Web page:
Trump’s white backlash is still not here, but even if it arrived, it wouldn’t save him

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Donald Trump is a president trapped by his idiocy and incompetence. His entire plan was to coast to reelection on the same kind of blind luck that got him the job in the first place—mainly, this time, an economy doing its own thing. But then a crisis happened, and a second one, and we’re at 120,000 deaths (and counting), and racial tensions are sweeping the country, and the best the idiot can do is rant in a half-empty stadium in deep-red country about how slippery a 3% ramp was and how great it is that he can drink water with one hand. That’s his message. He can too walk down a ramp—if only it had a hand railing—and he’s masterful at drinking water.

Well, that’s not 100% true. He’ll interrupt his regularly scheduled whines and airing of grievances for one other topic, an attempt at something of a message; something about “LAW AND ORDER!” in an attempt to capitulate to the backlash to the Black Lives Matter protests sweeping the nation. Unfortunately for him, we’re still not seeing any evidence of a white backlash. And given his deep polling deficit, there’s no chance of a Trump comeback without one.

Trump won white people by a solid 20 points in 2016: 57-37. Yet his approval rating from this group per Civiqs daily tracking poll is just 50-46. That’s a disastrous net 16-point drop, a collapse in his core support he can ill afford in what was already the thinnest of victory margins in 2016. It’s a collapse that began with Trump’s coronavirus response and has ticked down even further since the start of the recent waves of protests.

What we can see here is not only that Trump has suffered recent losses, but, just as importantly, he’s not rebounding. That white backlash? It hasn’t happened, at least not yet.

Let’s compare 2016 exit polls to his current status according to Civiqs:

Trump net approval 2016 exit polls Current Civiqs Difference
white +20 +5 -15
Non-College white +37 +12 -25
white 65+ +48 +20 -28
Independents +4 -15 -19

Those are stunning drops in support. Of course, this isn’t an apples to apples comparison—it’s comparing one poll to another. But it does explain why Trump is objectively in such trouble with such terrible approval numbers. And not just nationally, which really doesn’t matter much, but in the nine battleground states of Arizona, Florida, Georgia, Iowa, Michigan, North Carolina, Ohio, Pennsylvania, and Wisconsin. Here, see for yourself:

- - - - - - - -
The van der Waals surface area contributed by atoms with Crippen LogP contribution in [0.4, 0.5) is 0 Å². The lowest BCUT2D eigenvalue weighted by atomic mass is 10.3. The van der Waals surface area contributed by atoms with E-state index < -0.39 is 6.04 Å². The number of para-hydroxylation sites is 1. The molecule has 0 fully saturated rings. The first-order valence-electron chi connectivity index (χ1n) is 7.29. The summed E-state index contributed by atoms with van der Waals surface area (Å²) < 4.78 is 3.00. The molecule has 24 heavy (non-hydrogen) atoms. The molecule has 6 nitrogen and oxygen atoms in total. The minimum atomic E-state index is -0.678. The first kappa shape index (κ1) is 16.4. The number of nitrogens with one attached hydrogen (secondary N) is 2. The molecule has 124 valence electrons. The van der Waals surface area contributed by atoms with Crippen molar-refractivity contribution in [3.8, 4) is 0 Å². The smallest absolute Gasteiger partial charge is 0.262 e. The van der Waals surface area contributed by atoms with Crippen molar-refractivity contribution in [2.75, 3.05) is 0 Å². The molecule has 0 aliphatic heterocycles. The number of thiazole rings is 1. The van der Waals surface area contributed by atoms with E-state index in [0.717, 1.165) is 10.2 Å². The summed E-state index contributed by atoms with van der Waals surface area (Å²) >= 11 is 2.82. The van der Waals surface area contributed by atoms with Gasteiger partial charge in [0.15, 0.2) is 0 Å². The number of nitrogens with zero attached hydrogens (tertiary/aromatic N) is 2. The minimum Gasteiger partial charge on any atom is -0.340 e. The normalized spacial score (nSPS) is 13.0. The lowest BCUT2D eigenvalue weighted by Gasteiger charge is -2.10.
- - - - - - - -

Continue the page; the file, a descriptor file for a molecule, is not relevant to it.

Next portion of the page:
Heck, the way things are going in Alaska, Montana, and Texas, this election is threatening to get even more interesting!

Driving Trump’s terrible numbers is still, first and foremost, his woeful non-handling of the coronavirus pandemic. He and his administration may be pretending the pandemic is over and the continued mass daily deaths don’t matter, but the public just isn’t buying it:

And, once again, the numbers aren’t just terrible nationwide—they’re terrible in those nine battlegrounds.

We can rest assured that Trump doesn’t have to worry about Alabama, West Virginia, and Wyoming. But that’s not a picture of success and competence. In fact, the only battleground state in which Trump has a better than a minus-20 rating is Georgia, at minus 17.

Meanwhile, there might be some movement away from Black Lives Matter support among white people:

The “supports” are down from 44% to 43% and the opposed are up from 33% to 36%, seemingly pulling from the “neither support nor oppose” crowd, which is down from 21% to 19%. The movement is slight, so we’ll have to wait and see whether it’s statistical float or the beginning of a snap back.

So to summarize, among Trump’s core white base:

  • Trump’s numbers are crap and stable
  • Trump’s ratings on the coronavirus pandemic are crap and stable
  • White sentiment is (maybe) souring a tad on Black Lives Matter

What does that mean? It means that Trump’s personal ratings aren’t tied to Black Lives Matter, but instead are being driven more heavily by the pandemic. So even if white people get tired of Black people demanding equal treatment under the law, it doesn’t mean that Trump would benefit. 

Or put another way, Trump’s attempt to make this election about “law and order” doesn’t address the biggest reason his numbers are crap: the fact that too many people are dying from disease.

In fact, the comically terrible attendance rate at his rally this Saturday supports this theory—even his strongest supporters decided they’d rather stay home rather than risk infection, disease, and death.

In any case, it’s not even as if Trump can stay on message long enough to have a message. So even if “LAW AND ORDER!” was a good message, forget about him sticking to it. Those who were deplorable enough to actually attend his rally on Saturday may have been stupid enough to cheer him drinking a glass of water, but that’s not the kind of message (ha ha) that wins elections.

Keeping grandma alive might, but he’s got zero interest in that.

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